artist amy sherald celebrates six black women with philly murals

August 2, 2019
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Public art is such an important part of uplifting a community and Black and brown communities all across this country are largely under-represented in the art around their cities. Partnering with Mural Arts Philadelphia, artist Amy Sherald — known for her official portrait on Michelle Obama — has erected an untitled series of portrait murals around the city. Based in Baltimore, Sherald recently took up a space in Jersey City, N.J. where teens from the art education program spent the day in her studio learning and exploring ideas for a mural. Together, the group decided to highlight issues pertaining to identity and the public gaze, asking the questions: “Who is allowed to be comfortable in public spaces? Who is represented in art? How can one woman’s portrait begin to shift that experience for others?”

“For years we have admired her painting; there is such strength in her composition, her color and the way she captures a gaze. And now she has teamed up with our art education program to create a unique mural in the heart of our city. What an extraordinary moment for Mural Arts and for Philadelphia.”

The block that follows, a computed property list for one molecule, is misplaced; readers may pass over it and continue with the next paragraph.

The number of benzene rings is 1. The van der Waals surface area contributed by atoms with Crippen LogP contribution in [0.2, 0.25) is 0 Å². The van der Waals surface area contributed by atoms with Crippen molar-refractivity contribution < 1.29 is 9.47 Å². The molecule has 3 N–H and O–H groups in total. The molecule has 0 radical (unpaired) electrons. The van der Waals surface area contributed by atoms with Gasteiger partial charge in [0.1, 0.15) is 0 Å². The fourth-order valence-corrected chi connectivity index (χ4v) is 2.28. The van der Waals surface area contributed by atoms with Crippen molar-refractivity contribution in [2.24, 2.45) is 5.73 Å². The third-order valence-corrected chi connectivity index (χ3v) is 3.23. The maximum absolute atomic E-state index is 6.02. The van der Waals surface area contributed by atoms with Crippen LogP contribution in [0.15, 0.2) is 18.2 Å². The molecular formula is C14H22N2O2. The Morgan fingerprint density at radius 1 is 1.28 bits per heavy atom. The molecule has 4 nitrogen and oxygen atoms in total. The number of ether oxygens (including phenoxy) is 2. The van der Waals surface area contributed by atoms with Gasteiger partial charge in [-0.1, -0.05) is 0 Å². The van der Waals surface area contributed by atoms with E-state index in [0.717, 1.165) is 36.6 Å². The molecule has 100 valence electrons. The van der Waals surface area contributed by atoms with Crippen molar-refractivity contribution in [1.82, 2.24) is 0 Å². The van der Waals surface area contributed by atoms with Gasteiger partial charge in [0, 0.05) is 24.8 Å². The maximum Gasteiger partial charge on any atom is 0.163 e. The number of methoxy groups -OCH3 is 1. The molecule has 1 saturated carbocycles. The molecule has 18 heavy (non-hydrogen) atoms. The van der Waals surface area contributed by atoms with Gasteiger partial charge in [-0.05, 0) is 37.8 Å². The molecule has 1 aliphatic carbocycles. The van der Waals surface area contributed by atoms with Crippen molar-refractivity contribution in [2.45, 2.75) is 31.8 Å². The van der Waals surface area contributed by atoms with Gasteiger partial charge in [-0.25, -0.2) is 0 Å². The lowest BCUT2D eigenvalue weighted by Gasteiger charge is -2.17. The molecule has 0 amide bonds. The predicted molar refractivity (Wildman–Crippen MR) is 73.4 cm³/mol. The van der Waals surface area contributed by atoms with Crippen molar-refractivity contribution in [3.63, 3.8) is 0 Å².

When it came time to conceptualize what the murals might look like, Sherald was instinctively drawn to student Najee Spencer-Young as a subject for the project. “She had a special energy. I really liked her face. I met her, and probably within 15 minutes, I knew that I wanted to paint her,” Sherald told NPR. “I think it’s important that you know, girls like Najee get to see themselves beautiful and empowered. You know, she’s the reflection of so many girls that look like her in the community.”

In 2016, Sherald was the first African American to be awarded the Smithsonian National Portrait Gallery’s Outwin Boochever Portrait Competition.